The United Nations High Commissioner for Human Rights is urging Hong Kong authorities to "consult broadly before passing or amending" an extradition bill or "any other legislation," as protests in the autonomous territory continue.
Speaking at the opening of a three-week session of Human Right Council in Geneva, Switzerland, Michelle Bachelet also said that she continues to discuss with China issues related to Xinjiang, including allowing "unfettered access" to the western region, and other matters.
U.N. observers and activists say that about one million ethnic Uighurs and other Muslims are held in detention centers in Xinjiang. The international community has condemned China for setting up such complexes which Beijing describes as "education training centers" helping to eradicate extremism and give people new skills.
Hong Kong protesters blocked access to a Hong Kong government office building for about two hours Monday and plan another demonstration Wednesday to raise awareness among leaders attending the G-20 summit this week in Japan.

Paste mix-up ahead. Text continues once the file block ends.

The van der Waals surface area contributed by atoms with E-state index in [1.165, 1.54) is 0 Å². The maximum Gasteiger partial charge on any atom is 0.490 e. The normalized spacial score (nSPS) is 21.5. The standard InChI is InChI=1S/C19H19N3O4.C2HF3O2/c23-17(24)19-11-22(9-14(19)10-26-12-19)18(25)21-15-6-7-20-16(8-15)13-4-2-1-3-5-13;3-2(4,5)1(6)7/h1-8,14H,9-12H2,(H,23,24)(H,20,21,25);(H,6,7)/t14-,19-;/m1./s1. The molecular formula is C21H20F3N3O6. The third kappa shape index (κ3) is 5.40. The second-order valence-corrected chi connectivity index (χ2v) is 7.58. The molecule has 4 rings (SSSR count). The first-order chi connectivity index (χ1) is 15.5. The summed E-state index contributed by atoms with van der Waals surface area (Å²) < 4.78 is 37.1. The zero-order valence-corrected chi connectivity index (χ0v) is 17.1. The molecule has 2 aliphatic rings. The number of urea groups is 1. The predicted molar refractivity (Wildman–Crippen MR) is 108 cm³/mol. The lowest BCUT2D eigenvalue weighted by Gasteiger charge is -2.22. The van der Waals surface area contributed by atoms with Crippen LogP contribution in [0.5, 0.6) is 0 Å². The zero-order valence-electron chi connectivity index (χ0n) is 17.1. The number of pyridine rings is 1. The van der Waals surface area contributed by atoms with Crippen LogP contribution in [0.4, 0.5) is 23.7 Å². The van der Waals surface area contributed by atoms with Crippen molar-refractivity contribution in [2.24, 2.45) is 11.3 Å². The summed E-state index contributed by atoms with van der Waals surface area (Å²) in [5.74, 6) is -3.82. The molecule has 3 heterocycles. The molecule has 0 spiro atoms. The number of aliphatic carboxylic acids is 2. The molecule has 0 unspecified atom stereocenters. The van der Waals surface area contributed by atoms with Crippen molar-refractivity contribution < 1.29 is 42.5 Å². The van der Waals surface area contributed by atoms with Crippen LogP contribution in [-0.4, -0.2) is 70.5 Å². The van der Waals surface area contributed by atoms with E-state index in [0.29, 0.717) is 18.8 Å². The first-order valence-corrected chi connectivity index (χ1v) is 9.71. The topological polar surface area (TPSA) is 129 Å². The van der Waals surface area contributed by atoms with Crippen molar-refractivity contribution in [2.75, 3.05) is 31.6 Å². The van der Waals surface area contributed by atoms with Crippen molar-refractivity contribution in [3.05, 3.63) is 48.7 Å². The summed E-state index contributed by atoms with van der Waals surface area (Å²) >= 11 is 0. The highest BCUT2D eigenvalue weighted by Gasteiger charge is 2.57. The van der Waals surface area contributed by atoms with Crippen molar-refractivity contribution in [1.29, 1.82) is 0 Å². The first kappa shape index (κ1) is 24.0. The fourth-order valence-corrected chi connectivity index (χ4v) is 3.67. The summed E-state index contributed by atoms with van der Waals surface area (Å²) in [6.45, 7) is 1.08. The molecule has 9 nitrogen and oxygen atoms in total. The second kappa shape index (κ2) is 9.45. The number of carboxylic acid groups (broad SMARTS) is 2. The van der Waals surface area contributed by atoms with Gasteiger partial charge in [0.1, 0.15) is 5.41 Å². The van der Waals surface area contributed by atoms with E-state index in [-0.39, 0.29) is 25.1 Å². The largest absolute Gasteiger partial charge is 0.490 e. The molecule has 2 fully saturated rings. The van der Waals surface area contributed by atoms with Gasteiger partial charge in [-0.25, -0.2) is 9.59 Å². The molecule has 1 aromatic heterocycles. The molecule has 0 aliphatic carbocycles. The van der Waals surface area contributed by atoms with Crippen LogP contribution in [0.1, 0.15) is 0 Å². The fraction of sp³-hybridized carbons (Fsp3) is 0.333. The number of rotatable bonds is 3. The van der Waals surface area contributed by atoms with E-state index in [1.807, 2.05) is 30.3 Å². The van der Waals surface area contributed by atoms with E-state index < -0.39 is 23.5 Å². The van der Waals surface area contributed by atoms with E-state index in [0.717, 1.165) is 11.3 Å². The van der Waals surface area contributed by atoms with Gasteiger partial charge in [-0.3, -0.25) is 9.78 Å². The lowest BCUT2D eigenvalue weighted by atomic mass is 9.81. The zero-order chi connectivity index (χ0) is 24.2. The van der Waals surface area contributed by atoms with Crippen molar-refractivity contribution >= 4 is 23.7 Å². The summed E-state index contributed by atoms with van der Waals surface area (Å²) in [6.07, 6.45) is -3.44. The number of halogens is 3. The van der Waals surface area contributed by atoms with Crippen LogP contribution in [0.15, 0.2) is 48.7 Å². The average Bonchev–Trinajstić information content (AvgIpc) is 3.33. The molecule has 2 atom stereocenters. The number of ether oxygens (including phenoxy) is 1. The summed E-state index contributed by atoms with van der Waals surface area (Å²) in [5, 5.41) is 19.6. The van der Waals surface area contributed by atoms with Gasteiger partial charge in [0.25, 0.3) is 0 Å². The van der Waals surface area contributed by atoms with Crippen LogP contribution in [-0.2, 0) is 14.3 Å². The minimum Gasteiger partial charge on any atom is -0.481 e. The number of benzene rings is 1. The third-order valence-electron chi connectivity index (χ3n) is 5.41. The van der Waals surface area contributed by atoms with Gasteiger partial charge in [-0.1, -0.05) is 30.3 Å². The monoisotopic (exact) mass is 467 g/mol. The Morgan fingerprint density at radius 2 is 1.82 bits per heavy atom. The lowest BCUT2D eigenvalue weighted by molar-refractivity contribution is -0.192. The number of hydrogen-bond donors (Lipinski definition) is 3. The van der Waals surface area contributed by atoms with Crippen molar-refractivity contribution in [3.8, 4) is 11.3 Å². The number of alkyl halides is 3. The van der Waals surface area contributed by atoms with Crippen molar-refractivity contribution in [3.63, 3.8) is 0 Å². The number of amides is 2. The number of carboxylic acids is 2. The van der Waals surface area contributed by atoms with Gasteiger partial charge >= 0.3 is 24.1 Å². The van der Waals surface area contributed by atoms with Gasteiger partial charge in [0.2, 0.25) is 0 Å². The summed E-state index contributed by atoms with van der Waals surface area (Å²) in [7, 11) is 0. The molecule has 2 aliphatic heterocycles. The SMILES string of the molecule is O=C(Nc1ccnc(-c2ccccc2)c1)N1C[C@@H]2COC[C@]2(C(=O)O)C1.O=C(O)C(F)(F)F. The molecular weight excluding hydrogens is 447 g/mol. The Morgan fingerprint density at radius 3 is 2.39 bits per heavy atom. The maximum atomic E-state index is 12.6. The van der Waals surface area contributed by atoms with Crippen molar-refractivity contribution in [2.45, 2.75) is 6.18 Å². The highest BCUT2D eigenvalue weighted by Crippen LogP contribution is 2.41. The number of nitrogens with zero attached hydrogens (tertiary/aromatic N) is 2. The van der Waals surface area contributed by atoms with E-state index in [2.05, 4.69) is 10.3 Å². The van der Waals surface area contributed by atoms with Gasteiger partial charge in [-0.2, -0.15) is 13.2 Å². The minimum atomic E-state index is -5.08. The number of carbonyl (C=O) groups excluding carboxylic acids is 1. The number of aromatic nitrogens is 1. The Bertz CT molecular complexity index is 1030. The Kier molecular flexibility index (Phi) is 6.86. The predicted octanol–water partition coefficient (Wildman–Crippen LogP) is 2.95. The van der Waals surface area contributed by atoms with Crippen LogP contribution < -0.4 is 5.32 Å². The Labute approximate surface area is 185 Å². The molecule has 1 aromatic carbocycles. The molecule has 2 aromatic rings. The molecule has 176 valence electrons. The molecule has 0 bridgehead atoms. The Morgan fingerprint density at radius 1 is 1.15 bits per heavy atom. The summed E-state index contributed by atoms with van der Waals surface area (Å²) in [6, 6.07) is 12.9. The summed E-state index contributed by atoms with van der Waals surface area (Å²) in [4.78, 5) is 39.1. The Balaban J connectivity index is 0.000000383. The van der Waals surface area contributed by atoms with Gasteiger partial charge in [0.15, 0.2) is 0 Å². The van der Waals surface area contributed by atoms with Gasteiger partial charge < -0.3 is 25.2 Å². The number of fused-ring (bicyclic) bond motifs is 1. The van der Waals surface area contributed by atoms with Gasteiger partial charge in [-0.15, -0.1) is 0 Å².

Thousands of student protesters dressed in black have been marching in Hong Kong for weeks, demanding the full withdrawal of the controversial extradition bill and the resignation of the territory's pro-Beijing leader Carrie Lam.
Last week, Lam offered an apology for the political crisis and unrest sparked by the proposed law.
The Hong Kong protests pose the greatest challenge to Chinese President Xi Jinping since he took office in 2012. The Chinese government had supported the extradition proposal, and accused protest organizers of colluding with Western governments.
The U.S. Secretary of State Mike Pompeo has said President Donald Trump plans to discuss the Hong Kong issue with Xi at the upcoming G-20 summit.